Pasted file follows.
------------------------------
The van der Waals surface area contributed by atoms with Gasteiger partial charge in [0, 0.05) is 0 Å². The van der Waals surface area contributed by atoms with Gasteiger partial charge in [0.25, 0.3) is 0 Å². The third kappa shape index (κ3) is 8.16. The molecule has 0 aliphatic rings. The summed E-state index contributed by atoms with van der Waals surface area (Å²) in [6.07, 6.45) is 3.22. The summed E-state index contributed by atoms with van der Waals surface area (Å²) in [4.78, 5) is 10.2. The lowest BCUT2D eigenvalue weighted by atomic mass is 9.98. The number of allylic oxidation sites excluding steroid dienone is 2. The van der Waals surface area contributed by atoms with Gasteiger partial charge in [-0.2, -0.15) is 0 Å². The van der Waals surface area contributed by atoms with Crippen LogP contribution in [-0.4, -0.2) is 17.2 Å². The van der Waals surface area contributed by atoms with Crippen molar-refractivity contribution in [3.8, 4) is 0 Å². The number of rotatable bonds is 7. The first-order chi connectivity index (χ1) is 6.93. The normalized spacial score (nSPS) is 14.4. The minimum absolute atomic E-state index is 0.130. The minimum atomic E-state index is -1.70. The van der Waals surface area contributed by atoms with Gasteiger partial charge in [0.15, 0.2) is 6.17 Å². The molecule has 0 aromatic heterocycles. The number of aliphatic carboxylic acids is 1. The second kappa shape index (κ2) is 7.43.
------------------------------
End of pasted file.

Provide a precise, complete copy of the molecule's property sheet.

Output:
The van der Waals surface area contributed by atoms with Gasteiger partial charge in [0, 0.05) is 0 Å². The van der Waals surface area contributed by atoms with Gasteiger partial charge in [0.25, 0.3) is 0 Å². The third kappa shape index (κ3) is 8.16. The molecule has 0 aliphatic rings. The summed E-state index contributed by atoms with van der Waals surface area (Å²) in [6.07, 6.45) is 3.22. The summed E-state index contributed by atoms with van der Waals surface area (Å²) in [4.78, 5) is 10.2. The lowest BCUT2D eigenvalue weighted by atomic mass is 9.98. The number of allylic oxidation sites excluding steroid dienone is 2. The van der Waals surface area contributed by atoms with Gasteiger partial charge in [-0.2, -0.15) is 0 Å². The van der Waals surface area contributed by atoms with Crippen LogP contribution in [-0.4, -0.2) is 17.2 Å². The van der Waals surface area contributed by atoms with Crippen molar-refractivity contribution in [3.8, 4) is 0 Å². The number of rotatable bonds is 7. The first-order chi connectivity index (χ1) is 6.93. The normalized spacial score (nSPS) is 14.4. The minimum absolute atomic E-state index is 0.130. The minimum atomic E-state index is -1.70. The van der Waals surface area contributed by atoms with Gasteiger partial charge in [0.15, 0.2) is 6.17 Å². The molecule has 0 aromatic heterocycles. The number of aliphatic carboxylic acids is 1. The second kappa shape index (κ2) is 7.43.